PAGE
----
[ Issue 26 ]

Tittivillus holds a lot of interest for Emily Bronto

Allow Bikwil to bring to light the enjoyment to be had from Tittivillus


Fizzgig passes on a medieval history lesson.  It's all about Tittivillus.

For God's sake, stop that mumbling.

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From the Back Verandah ó Fizzgig


Iíve just had another history lesson ó this time in Medieval monastic history.

It would seem that in the monasteries and nunneries the monks and nuns, being human, sometimes found it hard going saying their offices.

Itís not difficult to see why.

With up to seven offices a day, the night one being required at 2 am, sleepiness and carelessness could easily take over. The result was a tendency to gabble the plainsong or mumble the reading. In this the monks were worse than the nuns.

In desperation, the Church ended up defining a special little demon named Tittivillus, whose sole mission was to go round collecting in a ďpokeĒ (a sack) every such dropped or slurred syllable. When Judgment Day came around, his evidence would be tendered to help weigh the individual destiny of those in holy orders.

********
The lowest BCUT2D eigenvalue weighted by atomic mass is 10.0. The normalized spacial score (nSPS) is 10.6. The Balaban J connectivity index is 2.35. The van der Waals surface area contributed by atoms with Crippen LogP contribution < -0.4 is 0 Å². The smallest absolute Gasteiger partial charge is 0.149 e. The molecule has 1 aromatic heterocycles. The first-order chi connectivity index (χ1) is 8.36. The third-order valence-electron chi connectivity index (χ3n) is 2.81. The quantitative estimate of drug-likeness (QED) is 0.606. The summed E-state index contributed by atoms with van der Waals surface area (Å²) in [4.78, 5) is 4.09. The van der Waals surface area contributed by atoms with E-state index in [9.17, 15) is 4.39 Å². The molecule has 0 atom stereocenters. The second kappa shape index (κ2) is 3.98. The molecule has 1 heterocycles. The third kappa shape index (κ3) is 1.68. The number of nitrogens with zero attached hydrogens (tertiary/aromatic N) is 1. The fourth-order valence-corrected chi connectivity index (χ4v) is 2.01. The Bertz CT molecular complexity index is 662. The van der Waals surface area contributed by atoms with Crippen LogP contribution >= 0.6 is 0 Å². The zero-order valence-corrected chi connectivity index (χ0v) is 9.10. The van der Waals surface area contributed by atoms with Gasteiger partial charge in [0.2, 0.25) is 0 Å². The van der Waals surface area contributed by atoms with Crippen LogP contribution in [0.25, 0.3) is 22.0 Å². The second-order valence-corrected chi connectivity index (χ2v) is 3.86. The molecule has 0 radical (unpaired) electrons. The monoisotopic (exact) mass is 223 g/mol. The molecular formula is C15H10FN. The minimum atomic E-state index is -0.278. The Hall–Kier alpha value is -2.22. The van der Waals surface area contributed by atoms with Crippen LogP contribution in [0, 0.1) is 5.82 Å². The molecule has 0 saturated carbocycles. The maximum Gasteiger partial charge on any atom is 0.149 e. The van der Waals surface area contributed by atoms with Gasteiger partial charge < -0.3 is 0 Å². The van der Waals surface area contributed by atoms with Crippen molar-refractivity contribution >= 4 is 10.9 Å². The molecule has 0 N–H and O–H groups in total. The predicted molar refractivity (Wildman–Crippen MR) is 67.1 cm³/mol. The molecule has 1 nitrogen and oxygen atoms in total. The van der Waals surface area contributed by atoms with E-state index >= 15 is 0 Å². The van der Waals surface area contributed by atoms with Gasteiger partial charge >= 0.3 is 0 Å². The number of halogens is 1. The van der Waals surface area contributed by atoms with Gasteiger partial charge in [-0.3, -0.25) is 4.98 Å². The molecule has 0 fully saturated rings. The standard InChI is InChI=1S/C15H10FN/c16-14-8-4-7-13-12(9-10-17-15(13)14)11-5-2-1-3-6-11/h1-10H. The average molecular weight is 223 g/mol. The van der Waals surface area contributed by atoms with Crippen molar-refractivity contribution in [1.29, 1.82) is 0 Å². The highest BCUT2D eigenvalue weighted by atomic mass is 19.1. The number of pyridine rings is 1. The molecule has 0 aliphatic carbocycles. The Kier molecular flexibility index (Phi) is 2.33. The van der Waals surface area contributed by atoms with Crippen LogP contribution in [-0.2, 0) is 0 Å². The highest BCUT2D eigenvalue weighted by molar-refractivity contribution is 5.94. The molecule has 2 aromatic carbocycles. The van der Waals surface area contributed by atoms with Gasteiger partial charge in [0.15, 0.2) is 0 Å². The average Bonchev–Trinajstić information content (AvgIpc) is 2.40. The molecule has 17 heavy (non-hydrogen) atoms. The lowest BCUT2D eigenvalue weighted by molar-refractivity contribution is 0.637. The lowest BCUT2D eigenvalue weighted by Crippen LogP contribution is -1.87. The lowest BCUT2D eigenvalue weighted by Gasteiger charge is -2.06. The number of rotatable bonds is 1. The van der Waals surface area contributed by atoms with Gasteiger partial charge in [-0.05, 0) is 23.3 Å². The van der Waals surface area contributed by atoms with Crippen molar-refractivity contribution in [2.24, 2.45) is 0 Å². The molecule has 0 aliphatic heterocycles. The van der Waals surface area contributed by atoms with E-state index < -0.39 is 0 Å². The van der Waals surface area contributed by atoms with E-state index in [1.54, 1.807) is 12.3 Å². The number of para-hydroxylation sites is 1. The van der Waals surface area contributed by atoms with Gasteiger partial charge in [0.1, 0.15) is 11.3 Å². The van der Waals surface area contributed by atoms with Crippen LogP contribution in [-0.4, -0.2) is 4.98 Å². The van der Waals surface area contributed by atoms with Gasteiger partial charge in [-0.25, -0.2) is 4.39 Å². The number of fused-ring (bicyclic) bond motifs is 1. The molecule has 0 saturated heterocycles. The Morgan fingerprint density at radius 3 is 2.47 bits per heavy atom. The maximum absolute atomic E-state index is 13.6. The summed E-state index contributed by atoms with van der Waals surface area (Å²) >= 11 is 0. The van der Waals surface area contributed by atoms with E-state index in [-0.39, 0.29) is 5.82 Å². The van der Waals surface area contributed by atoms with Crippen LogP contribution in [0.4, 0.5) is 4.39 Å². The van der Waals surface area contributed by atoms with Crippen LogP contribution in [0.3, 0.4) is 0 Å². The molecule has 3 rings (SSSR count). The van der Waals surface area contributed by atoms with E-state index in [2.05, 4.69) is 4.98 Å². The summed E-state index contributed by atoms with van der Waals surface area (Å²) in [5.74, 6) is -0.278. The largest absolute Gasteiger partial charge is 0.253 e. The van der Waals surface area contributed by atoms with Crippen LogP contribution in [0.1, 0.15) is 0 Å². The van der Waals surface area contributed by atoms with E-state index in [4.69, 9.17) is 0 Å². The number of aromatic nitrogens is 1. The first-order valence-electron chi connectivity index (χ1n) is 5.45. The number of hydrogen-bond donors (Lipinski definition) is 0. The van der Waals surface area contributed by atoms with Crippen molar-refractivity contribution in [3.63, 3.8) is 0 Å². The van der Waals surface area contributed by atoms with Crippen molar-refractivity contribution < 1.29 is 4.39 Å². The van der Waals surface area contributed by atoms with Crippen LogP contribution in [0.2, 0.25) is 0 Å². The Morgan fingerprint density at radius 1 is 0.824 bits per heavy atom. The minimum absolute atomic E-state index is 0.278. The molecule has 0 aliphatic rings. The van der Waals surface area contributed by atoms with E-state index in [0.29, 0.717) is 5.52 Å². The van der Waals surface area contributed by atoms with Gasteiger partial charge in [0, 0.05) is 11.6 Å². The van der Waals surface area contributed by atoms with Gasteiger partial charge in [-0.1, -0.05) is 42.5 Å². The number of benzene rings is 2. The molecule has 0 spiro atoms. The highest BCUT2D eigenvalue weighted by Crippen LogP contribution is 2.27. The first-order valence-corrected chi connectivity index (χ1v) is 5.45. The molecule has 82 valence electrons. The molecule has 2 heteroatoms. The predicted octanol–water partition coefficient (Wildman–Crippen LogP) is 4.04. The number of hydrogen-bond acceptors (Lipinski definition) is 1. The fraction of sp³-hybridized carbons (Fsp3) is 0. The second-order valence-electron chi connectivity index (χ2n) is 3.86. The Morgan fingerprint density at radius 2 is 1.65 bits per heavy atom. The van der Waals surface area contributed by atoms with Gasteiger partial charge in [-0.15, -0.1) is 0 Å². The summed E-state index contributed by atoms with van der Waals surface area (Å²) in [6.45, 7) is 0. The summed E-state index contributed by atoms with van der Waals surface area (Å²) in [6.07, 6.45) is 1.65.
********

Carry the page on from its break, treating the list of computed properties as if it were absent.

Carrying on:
But his duties didnít stop there. According to social historian Eileen Power, in her 1924 Medieval People,

. . . when he was not engaged in picking up those unconsidered trifles which the monks let fall from their psalms, Tittivillus used to fill up odd corners of his sack with idle talk of people who gossiped in church; and he also sat up aloft and collected all the high notes of vain tenors, who sang to their own glory, instead of to the glory of God, and pitched the chants three notes higher than the cracked voices of their elders could rise.

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